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Proceedings of the Eighth International Conference on Probabilistic Safety Assessment & Management (PSAM)

Editor
Michael G. Stamatelatos
Michael G. Stamatelatos
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Harold S. Blackman
Harold S. Blackman
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ISBN-10:
0791802442
No. of Pages:
2576
Publisher:
ASME Press
Publication date:
2006

Although some work has been done to integrate software into the classical PRA framework, current Probability Risk Assessment (PRA) practice overwhelmingly neglects the contribution of software to the system risk. Dynamic Probabilistic Risk Assessment (DPRA) of complex systems is considered to be the next generation of PRA techniques. It is a set of methods and techniques, in which simulation models that represent the behavior of the elements of a system are exercised in order to identify risks and vulnerabilities of the system. We propose that DPRA is the most appropriate environment for incorporation of software behavior into system risk models, and this paper demonstrates the approach developed for that purpose.

The proposed methodology is developed and implemented within a new DPRA methodological framework and its software implementation known as SimPRA [1]. SimPRA is an adaptive scheduling simulation-based DPRA environment, where prior knowledge of the systems and knowledge gained during simulation is used to dynamically adjust the scenario exploration rules. In order to address the state explosion issue symptomatic of DPRA approaches, a new approach is implemented in SimPRA to bias the simulation towards “interesting” events and end states. This approach includes the use of a knowledge-driven high level Planner to guide the simulation as well as an entropy-based biasing of the scenarios through the Scheduler which controls the actual simulation.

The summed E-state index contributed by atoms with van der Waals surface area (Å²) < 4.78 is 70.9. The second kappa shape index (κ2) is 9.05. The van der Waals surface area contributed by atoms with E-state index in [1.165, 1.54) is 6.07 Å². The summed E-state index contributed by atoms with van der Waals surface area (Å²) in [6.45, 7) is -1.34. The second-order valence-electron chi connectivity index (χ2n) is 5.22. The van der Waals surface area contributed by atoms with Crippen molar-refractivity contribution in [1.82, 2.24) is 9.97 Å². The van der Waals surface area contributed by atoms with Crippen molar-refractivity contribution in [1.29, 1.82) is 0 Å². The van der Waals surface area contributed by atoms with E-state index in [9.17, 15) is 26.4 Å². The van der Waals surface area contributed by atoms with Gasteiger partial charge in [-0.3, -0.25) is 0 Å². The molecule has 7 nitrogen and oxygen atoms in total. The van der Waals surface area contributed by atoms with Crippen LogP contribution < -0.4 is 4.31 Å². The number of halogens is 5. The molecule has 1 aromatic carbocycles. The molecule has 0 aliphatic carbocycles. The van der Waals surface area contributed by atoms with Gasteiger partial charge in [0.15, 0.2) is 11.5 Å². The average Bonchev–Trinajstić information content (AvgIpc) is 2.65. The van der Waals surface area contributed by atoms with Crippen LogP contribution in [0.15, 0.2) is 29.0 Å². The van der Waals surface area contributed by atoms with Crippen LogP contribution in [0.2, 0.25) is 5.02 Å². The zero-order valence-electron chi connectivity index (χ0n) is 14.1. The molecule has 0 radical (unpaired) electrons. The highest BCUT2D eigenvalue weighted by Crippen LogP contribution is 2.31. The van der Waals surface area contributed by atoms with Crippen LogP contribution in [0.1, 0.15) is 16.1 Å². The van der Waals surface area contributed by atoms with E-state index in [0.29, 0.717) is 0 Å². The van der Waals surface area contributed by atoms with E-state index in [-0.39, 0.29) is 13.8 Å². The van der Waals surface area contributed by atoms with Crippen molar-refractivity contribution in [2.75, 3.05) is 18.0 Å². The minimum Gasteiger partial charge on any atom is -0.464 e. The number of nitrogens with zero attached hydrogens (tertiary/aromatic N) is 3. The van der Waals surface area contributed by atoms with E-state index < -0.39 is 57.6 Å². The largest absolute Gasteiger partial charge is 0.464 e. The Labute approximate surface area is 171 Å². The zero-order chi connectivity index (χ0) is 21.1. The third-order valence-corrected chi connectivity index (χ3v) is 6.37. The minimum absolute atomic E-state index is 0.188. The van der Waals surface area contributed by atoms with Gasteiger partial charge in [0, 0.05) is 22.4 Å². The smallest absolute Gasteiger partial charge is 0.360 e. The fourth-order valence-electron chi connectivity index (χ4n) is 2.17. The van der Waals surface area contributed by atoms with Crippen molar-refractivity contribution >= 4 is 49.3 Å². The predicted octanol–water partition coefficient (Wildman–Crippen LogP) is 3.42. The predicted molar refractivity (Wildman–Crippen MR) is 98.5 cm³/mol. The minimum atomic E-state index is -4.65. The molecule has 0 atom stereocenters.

The software representation in the SimPRA environment includes both a behavior model and a software guidance model [2]. The behavior model is an executable simulation model. It is plugged into the system simulation module of SimPRA to represent the software behavior. It is in principle able to capture all phenomena that fall within the scope of the analysis. The software behavior model is a combination of deterministic and stochastic models. The deterministic model is used to simulate the behavior of the software, as well as the interaction between the software and other parts of the system. The stochastic model is superimposed onto the deterministic model to represent the uncertain behavior of the software, e.g., software failures. Two knowledge bases, the Abstraction Knowledge Base (AKB) and Failure Injection Knowledge Base (FIKB) are automatically generated from the behavior model. The information is used in the guidance model to define the controllable variables. The software guidance model is used to guide the simulation to explore scenarios of interest instead of a wide-scale exploration. A Simulation Knowledge Base (SKB) is constructed inside the software guidance model to store the prior knowledge about the software system.

This paper focuses on the integration of the software model into the SimPRA environment. A procedure is summarized to establish an accurate software representation when code is available and objective test data can be obtained. To illustrate the methodology, an example application is provided.

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